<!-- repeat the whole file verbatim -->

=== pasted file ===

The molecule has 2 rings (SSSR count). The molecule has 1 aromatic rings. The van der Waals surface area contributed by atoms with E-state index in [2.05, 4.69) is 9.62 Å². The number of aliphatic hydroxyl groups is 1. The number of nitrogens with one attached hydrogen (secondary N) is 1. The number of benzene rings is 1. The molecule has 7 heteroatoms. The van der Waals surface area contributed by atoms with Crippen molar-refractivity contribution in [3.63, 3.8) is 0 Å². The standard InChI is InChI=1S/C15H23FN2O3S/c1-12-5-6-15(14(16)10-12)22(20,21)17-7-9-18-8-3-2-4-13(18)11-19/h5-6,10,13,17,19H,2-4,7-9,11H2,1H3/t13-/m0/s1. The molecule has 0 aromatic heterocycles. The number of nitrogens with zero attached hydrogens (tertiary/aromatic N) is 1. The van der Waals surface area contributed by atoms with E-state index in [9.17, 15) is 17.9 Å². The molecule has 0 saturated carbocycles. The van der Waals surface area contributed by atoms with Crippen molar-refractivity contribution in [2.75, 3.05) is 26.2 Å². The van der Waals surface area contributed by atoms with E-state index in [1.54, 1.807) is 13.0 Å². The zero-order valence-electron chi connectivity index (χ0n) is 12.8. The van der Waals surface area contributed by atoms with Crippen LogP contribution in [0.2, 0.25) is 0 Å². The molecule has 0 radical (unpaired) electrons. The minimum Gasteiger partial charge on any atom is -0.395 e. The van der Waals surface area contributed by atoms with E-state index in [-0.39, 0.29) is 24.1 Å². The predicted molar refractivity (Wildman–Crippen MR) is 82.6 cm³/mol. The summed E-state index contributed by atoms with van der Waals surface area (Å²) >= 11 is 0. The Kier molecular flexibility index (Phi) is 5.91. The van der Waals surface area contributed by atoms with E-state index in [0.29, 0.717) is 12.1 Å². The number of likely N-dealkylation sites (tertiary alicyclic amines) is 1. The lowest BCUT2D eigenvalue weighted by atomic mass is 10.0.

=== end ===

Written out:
The molecule has 2 rings (SSSR count). The molecule has 1 aromatic rings. The van der Waals surface area contributed by atoms with E-state index in [2.05, 4.69) is 9.62 Å². The number of aliphatic hydroxyl groups is 1. The number of nitrogens with one attached hydrogen (secondary N) is 1. The number of benzene rings is 1. The molecule has 7 heteroatoms. The van der Waals surface area contributed by atoms with Crippen molar-refractivity contribution in [3.63, 3.8) is 0 Å². The standard InChI is InChI=1S/C15H23FN2O3S/c1-12-5-6-15(14(16)10-12)22(20,21)17-7-9-18-8-3-2-4-13(18)11-19/h5-6,10,13,17,19H,2-4,7-9,11H2,1H3/t13-/m0/s1. The molecule has 0 aromatic heterocycles. The number of nitrogens with zero attached hydrogens (tertiary/aromatic N) is 1. The van der Waals surface area contributed by atoms with E-state index in [9.17, 15) is 17.9 Å². The molecule has 0 saturated carbocycles. The van der Waals surface area contributed by atoms with Crippen molar-refractivity contribution in [2.75, 3.05) is 26.2 Å². The van der Waals surface area contributed by atoms with E-state index in [1.54, 1.807) is 13.0 Å². The zero-order valence-electron chi connectivity index (χ0n) is 12.8. The van der Waals surface area contributed by atoms with Crippen LogP contribution in [0.2, 0.25) is 0 Å². The molecule has 0 radical (unpaired) electrons. The minimum Gasteiger partial charge on any atom is -0.395 e. The van der Waals surface area contributed by atoms with E-state index in [-0.39, 0.29) is 24.1 Å². The predicted molar refractivity (Wildman–Crippen MR) is 82.6 cm³/mol. The summed E-state index contributed by atoms with van der Waals surface area (Å²) >= 11 is 0. The Kier molecular flexibility index (Phi) is 5.91. The van der Waals surface area contributed by atoms with E-state index in [0.29, 0.717) is 12.1 Å². The number of likely N-dealkylation sites (tertiary alicyclic amines) is 1. The lowest BCUT2D eigenvalue weighted by atomic mass is 10.0.